Last week we talked about how engine change will impact our game, how it impacts development and what replication is and how it can improve our game. A lot of you expressed your love for our characters and how detailed they look, so this week we want to shed some light on how our characters are made and what makes them stand out!
Contrary to popular opinion, we are not utilizing photogrammetry in our game, that’s the Get Even and Chernobylite’s team domain. In World War 3, in the character department, we use something that’s called structured light scanners.
3D scanning is a process that analyzes an actual object to collect data about its shape and texture in order to reconstruct said object in a digital environment. There are few ways to go about that, few technologies with each having some pros and cons, but we chose structured light, as we feel it suits our needs the best.
To put it bluntly, you can point a scanner at an object and move around it (or move the object) to create its virtual equivalent. Structured light helps the process by projecting grid pattern on an object, telling the scanner how far or close it is from it. That way you can reconstruct that object, like in our example case, a military vest, and preserve its shape and all tiny imperfections and dents, as well as its colors, that make it look and feel realistic.
Some objects require more or less detail than the others to give them a feeling of realism and accuracy. For example, the British military vest is a large object, so we are using a scanner that has a bigger working area, but leaves a bit of details out of the scan. The vest doesn’t really require that much detail because it is treated more as a “background” for various attachments and items on it. While scanning boots, knee pads, knives and items that are similar in size we utilize a scanner that has much more accuracy, but has a smaller working area. This helps with bringing out all the imperfections and smaller details that would otherwise not be visible. It takes considerably more time to calculate the mesh, but still makes it worthwhile to scan the object.
That’s why we have a couple of 3D scanners, to cover both big and small subjects. Currently we have access to three Artec 3D scanners, having Leo, Spider and Eva at our disposal – though we are not using Eva lately, mainly because it was replaced in our workflow by Leo; it is the newest scanner in our arsenal. Spider is used for the smaller objects. Its working distance – how far from an object it has to be to capture the detail and shape – fits between 0.2m and 0.3m and the volume it can scan (which means how big an object can be) is up to 2,000 cm³. It works flawlessly with boots, smaller pouches, helmets and objects of similar size. Smaller working area and volume allows Spider to scan with the most accuracy, up to 0.05mm. In comparison, Leo, our newest scanner, has working distance between 0.35m to 1.2m and volume of 160,000cm³, which means that if we wanted, we could easily scan a car and still have a great scan quality. This scanner can work with a lot bigger objects, but has a point accuracy up to 0.1mm, which is still amazing, though not as detailed as Spider. It also scans much quicker than Spider and Eva, capturing frames at 44fps. The scanner it replaced, Eva, has the same 3D point accuracy as Leo, at 0.1mm, but has a working distance between 0.4m and 1m with volume capture zone of 61,000cm³. Also it only captured frames at 16fps, so we had to scan really carefully with it. Key difference between both machines is the connectivity. Spider requires constant connection to a PC/laptop for it to work, Leo is completely wireless. Which technically means we could just go out and scan whatever we wanted, but it being fragile and really useful to us, we would rather not!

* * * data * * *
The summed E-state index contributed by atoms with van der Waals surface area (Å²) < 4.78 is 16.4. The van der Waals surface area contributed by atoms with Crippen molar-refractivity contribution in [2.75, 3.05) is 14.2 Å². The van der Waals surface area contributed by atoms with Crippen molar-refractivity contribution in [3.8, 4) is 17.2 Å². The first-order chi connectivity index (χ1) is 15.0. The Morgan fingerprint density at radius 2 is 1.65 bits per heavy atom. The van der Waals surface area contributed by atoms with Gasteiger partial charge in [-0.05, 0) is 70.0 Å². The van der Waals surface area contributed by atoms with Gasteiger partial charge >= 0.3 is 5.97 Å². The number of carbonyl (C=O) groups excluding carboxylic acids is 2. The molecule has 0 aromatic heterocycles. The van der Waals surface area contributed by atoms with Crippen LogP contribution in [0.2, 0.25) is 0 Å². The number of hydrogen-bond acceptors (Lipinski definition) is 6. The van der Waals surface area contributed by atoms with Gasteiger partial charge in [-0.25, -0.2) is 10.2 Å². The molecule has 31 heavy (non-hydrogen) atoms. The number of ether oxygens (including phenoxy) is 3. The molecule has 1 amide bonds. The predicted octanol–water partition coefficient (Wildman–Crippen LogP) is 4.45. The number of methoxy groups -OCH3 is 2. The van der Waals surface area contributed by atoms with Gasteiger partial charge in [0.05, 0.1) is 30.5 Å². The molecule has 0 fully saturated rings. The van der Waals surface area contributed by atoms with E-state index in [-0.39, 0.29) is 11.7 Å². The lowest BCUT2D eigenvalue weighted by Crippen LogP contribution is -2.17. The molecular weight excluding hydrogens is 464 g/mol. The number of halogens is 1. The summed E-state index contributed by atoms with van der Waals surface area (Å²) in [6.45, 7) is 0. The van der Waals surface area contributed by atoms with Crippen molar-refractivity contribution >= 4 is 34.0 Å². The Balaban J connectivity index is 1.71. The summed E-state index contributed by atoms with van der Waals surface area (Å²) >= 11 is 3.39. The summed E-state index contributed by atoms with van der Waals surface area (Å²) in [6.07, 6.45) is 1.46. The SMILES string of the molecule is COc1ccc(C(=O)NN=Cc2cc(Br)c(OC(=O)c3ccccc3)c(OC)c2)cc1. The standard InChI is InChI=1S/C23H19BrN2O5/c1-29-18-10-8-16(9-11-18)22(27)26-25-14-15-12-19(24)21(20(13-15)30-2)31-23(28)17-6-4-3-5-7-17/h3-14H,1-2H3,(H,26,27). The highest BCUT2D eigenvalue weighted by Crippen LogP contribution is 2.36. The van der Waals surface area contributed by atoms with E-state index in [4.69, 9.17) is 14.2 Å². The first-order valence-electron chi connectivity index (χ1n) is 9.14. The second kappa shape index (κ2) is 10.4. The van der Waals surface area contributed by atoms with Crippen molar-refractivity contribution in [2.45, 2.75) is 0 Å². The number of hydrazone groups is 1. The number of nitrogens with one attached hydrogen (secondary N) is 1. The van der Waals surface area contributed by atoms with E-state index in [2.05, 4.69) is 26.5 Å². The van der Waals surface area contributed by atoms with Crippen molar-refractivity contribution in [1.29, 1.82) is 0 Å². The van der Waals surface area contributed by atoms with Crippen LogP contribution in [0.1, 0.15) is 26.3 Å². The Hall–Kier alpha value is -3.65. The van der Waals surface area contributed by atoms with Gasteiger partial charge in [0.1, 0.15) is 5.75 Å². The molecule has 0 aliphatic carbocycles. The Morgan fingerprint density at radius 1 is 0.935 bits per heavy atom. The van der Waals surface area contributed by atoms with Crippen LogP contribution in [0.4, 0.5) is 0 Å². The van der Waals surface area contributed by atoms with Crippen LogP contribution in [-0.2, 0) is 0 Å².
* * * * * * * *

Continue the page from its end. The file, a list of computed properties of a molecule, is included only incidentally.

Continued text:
All Artec scanners can also capture textures, though here at World War 3 we are doing textures by hand. It just looks better and gives 3D artists more freedom.
Using structured light helps cut down the time it would take to make the 3D model by hand and helps bringing down the production time of a High Poly version of an object from a couple of days to just a few hours, and sometimes even shorter.
After scanning and first pass of cleanup of the model, such scan goes further down the rabbit hole into the hands of a character artist.
3D artists, using specialistic 3D sculpting software create a High Poly model from received scan file. Such model is then processed and worked on by hand to eliminate any errors and mistakes that made it through the first pass of cleaning up. Its form and silhouette is fixed to match the general guides we use, so it works with different models. For example, when new boots are added to the game, artist has to make sure it fits into the pants, so there would not be as few parts sticking outside of the model as possible. Next step is to create a simplified model – the less polygons there are, the better for the overall performance of the game. Such model does not have all the details that got preserved during the scanning process, it is it’s simplified form, but using the High Poly model as a reference and a source, the artist is able to “bake” normal textures onto the Low Poly version, so it looks like all the details are still there, even though they’re not.
Then, the model is basically ready for texturing. Texturing process, which basically means painting all the colors and how an item shows up in the game, helps with defining the look of the surface of the model. It also encompasses assigning physical materials to the object. Last part of the process is to create various customization options for the model, and currently (as of 0.6 Warzone Giga-Patch Update) each item that can be changed in our game has more than 20 unique camouflages and color variants.
Just before we end the report, here’s how the character looks in game after final touches:
As usual, see you next week for our weekly update!